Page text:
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The Washington Capitals are hot - and maybe at just the right time

By Thomas Boswell
Thursday, March 10, 2011; 11:35 PM

You couldn't erase the looks of pleasure and relief that swept across the faces of the Capitals this week. They'd finally gotten to enjoy a laugher, stomping the sad Edmonton Oilers, 5-0, for their sixth straight win.

"I can't remember [us] scoring five goals in a game," said Alex Ovechkin after his two highlight-reel goals and an assist that gave him 600 career points. "Our power play finally worked. . . . Is kind of a big night."

Is kind of an understatement?

Just two weeks ago, after the Caps lost 6-0 to the New York Rangers to drop their record to 32-20-10, they heard home ice boos; then, not many in the NHL would've picked the Caps to go deep into the Stanley Cup playoffs.

What's wrong with Ovechkin? Will Coach Bruce Boudreau be fired? What's General Manager George McPhee going to do at the trade deadline? How could the Caps fall from the top-scoring team in the NHL last year (by 45 goals), to a club not in the top 20? And the power play: from No. 1 to No. 25 in a year?

All that seems changed. For now. Since McPhee added three key players at the trade deadline, the Caps haven't lost. We'll see how long it lasts.

"I hope it's about 47 more games," said Boudreau, who appears to have added the 14 games left in the regular season, plus enough to play for a Cup.

Depending on the month, the Caps are one of hockey's most talented teams with a bright future or they are one of the more overrated and in need of an overhaul. Right now, they're clicking. Has the light gone on - the light in their heads and hearts, not the just the red light behind the goal?

"We're [finally] playing like I thought we would," said team owner Ted Leonsis. "We thought we might take a little step backwards because we got a little younger with so many rookies. Now we've added veterans. We're getting healthier. That's why I feel good."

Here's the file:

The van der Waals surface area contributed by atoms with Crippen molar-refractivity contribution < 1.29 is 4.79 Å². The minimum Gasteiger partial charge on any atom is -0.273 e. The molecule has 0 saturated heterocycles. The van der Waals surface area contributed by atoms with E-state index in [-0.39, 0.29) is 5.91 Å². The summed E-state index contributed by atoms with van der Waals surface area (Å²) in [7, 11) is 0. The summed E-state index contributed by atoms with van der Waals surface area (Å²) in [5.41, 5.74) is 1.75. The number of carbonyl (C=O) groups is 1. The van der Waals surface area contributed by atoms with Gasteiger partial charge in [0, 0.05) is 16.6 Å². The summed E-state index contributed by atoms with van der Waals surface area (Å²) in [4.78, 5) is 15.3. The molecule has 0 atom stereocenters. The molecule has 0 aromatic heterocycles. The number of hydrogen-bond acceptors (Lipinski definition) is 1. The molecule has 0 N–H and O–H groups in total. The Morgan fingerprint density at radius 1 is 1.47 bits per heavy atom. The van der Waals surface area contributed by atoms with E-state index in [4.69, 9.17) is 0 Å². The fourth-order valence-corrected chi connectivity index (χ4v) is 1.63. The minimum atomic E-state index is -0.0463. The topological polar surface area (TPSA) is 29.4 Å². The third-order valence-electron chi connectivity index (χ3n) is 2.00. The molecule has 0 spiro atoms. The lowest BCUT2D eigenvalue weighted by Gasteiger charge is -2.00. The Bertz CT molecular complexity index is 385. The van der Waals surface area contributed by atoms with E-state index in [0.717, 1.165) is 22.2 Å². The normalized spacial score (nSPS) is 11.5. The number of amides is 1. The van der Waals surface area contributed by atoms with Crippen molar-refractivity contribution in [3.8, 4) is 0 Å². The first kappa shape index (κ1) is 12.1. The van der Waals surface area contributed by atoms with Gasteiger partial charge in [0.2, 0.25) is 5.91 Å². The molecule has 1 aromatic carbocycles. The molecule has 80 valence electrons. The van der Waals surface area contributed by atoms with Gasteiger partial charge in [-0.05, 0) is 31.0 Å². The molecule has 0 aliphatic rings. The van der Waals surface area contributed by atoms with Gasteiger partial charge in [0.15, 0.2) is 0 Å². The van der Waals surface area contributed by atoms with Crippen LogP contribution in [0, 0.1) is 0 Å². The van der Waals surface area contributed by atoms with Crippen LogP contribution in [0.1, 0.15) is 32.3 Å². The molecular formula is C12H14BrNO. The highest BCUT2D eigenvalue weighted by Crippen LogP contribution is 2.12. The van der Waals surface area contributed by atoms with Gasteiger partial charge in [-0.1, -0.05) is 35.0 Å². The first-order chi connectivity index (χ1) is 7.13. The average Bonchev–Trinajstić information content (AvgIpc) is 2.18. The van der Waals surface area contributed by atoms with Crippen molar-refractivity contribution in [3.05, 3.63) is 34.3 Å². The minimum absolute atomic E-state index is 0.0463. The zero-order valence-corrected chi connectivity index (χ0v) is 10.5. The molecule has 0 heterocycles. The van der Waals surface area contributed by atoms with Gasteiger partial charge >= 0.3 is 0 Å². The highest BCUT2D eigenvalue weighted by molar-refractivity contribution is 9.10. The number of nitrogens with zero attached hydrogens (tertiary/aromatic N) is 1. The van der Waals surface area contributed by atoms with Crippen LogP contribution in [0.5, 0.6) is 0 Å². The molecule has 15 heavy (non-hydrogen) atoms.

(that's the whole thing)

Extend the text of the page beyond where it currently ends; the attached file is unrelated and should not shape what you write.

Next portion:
The Caps agree on the moment their season changed from frustration, self-doubt and criticism to a sense that luck's their 21st man. McPhee's most important deadline addition was Jason Arnott, 36, a 6-foot-5 center with 900 career points and his name on the Stanley Cup; a bruiser with skills.

With this reshaped team, the Caps were 48 seconds from losing again on March 1. One goal down against the Islanders, Boudreau pulled his goalie. Arnott battled for a puck in the corner, then threaded a pass to Brooks Laich for the game-tying goal.

"The clutch play Arnott made, a pass right on the tape to Laich," McPhee said. "Can one play change a whole part of the season? It did. It did."

The Caps won, 2-1, in overtime. They ripped off three more wins - each by one goal - before stomping Edmonton.

"There's definitely turning points," Boudreau said. "Sometimes that's all it takes. It can ignite a great streak."

The key to the rest of the Caps' season is getting their old power-play efficiency back near the top of the league.

"We've improved in areas where we wanted to make progress - goaltending, defense and penalty kill," McPhee said. "We're No. 5 in goals-against. We haven't been in the top 10 in 10 years. But the power play has to work. We have the personnel."

Why hasn't it? Until Wednesday, the Caps had gone 45 games without a game with more than one power-play goal. Everybody has a theory. But it remains a mystery. And it's at the very center of the Caps' season.

"There's a certain rhythm to the power play. Things have to be second nature. Move the puck without thinking," McPhee said. "We've been getting it and holding it too long, cradling it. That's been the problem.

"Move it, shoot it, move it, shoot it."

With less than a month left in the regular season, will the Caps take a huge step forward, or back?

As might be expected, the arc of the team's year has mirrored the Great Eight's year. And that's probably how the last act in spring will play out, too. At midseason, Ovechkin told McPhee, "I'm trying. It's just not happening. But it will."

Pundits theorized that the NHL had figured out Ovechkin and that he might already have passed his peak. Even Caps executives think Ovechkin's disappointments in the Olympics and NHL playoffs last year left his pride wounded and contributed to a poor first half of the season. But that's changed in recent weeks, too.

"He's the Alex we all know now," McPhee said.

The Caps have known all year that their season would be judged by whether they peaked for the playoffs and performed best under pressure. Even two weeks ago, with three goalies age 22, 22 and 21, with two gifted but inexperienced rookie defensemen, with a crummy power play and a slumping Ovechkin, who'd have predicted the Caps would suddenly be red hot?

Maybe this season will end in premature tears, just like the last two. But that's certainly not how it feels right now.

"Our room feels like a real nice mix of veterans and youth," McPhee said. "I like to think we've done a real good job."

Last month, who would have believed it?

By next month, will anyone doubt it?

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